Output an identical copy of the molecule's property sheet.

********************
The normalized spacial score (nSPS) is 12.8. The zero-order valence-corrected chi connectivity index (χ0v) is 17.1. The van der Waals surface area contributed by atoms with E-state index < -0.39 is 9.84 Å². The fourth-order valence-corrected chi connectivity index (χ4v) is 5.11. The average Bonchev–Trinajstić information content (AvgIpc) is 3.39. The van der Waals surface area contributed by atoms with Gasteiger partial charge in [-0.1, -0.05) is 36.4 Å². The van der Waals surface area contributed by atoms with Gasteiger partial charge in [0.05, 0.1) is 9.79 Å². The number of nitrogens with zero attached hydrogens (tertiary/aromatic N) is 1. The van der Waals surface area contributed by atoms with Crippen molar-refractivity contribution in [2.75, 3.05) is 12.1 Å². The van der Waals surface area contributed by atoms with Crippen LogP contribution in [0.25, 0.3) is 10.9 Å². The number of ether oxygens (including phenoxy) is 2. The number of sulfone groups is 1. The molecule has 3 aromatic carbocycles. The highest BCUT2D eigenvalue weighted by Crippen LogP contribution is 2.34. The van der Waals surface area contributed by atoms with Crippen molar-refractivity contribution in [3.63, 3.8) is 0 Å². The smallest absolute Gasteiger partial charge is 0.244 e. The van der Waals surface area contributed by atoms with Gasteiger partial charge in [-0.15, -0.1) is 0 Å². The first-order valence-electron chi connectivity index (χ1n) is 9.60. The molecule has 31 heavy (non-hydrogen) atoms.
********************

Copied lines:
The normalized spacial score (nSPS) is 12.8. The zero-order valence-corrected chi connectivity index (χ0v) is 17.1. The van der Waals surface area contributed by atoms with E-state index < -0.39 is 9.84 Å². The fourth-order valence-corrected chi connectivity index (χ4v) is 5.11. The average Bonchev–Trinajstić information content (AvgIpc) is 3.39. The van der Waals surface area contributed by atoms with Gasteiger partial charge in [-0.1, -0.05) is 36.4 Å². The van der Waals surface area contributed by atoms with Gasteiger partial charge in [0.05, 0.1) is 9.79 Å². The number of nitrogens with zero attached hydrogens (tertiary/aromatic N) is 1. The van der Waals surface area contributed by atoms with Crippen molar-refractivity contribution in [2.75, 3.05) is 12.1 Å². The van der Waals surface area contributed by atoms with Crippen LogP contribution in [0.25, 0.3) is 10.9 Å². The number of ether oxygens (including phenoxy) is 2. The number of sulfone groups is 1. The molecule has 3 aromatic carbocycles. The highest BCUT2D eigenvalue weighted by Crippen LogP contribution is 2.34. The van der Waals surface area contributed by atoms with Crippen molar-refractivity contribution in [3.63, 3.8) is 0 Å². The smallest absolute Gasteiger partial charge is 0.244 e. The van der Waals surface area contributed by atoms with Gasteiger partial charge in [-0.15, -0.1) is 0 Å². The first-order valence-electron chi connectivity index (χ1n) is 9.60. The molecule has 31 heavy (non-hydrogen) atoms.